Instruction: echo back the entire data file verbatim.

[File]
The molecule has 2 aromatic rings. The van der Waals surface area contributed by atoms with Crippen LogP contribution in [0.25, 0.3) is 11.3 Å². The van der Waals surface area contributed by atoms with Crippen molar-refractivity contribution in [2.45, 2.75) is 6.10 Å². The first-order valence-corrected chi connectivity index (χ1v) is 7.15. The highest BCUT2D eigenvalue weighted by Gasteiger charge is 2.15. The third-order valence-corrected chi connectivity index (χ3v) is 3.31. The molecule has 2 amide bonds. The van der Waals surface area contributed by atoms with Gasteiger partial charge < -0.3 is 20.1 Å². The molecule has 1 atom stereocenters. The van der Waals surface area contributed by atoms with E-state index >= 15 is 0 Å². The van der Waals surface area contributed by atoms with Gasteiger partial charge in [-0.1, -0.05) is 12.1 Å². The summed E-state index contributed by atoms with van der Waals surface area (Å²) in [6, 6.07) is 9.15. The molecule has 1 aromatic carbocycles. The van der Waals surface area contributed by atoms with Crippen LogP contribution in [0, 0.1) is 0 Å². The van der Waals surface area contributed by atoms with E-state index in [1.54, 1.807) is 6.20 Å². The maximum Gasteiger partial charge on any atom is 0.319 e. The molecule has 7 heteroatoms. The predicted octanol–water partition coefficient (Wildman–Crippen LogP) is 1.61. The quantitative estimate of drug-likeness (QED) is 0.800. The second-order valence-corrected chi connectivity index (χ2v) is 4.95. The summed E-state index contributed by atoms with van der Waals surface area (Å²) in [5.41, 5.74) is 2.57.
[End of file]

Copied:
The molecule has 2 aromatic rings. The van der Waals surface area contributed by atoms with Crippen LogP contribution in [0.25, 0.3) is 11.3 Å². The van der Waals surface area contributed by atoms with Crippen molar-refractivity contribution in [2.45, 2.75) is 6.10 Å². The first-order valence-corrected chi connectivity index (χ1v) is 7.15. The highest BCUT2D eigenvalue weighted by Gasteiger charge is 2.15. The third-order valence-corrected chi connectivity index (χ3v) is 3.31. The molecule has 2 amide bonds. The van der Waals surface area contributed by atoms with Gasteiger partial charge < -0.3 is 20.1 Å². The molecule has 1 atom stereocenters. The van der Waals surface area contributed by atoms with E-state index >= 15 is 0 Å². The van der Waals surface area contributed by atoms with Gasteiger partial charge in [-0.1, -0.05) is 12.1 Å². The summed E-state index contributed by atoms with van der Waals surface area (Å²) in [6, 6.07) is 9.15. The molecule has 1 aromatic carbocycles. The van der Waals surface area contributed by atoms with Crippen LogP contribution in [0, 0.1) is 0 Å². The van der Waals surface area contributed by atoms with E-state index in [1.54, 1.807) is 6.20 Å². The maximum Gasteiger partial charge on any atom is 0.319 e. The molecule has 7 heteroatoms. The predicted octanol–water partition coefficient (Wildman–Crippen LogP) is 1.61. The quantitative estimate of drug-likeness (QED) is 0.800. The second-order valence-corrected chi connectivity index (χ2v) is 4.95. The summed E-state index contributed by atoms with van der Waals surface area (Å²) in [5.41, 5.74) is 2.57.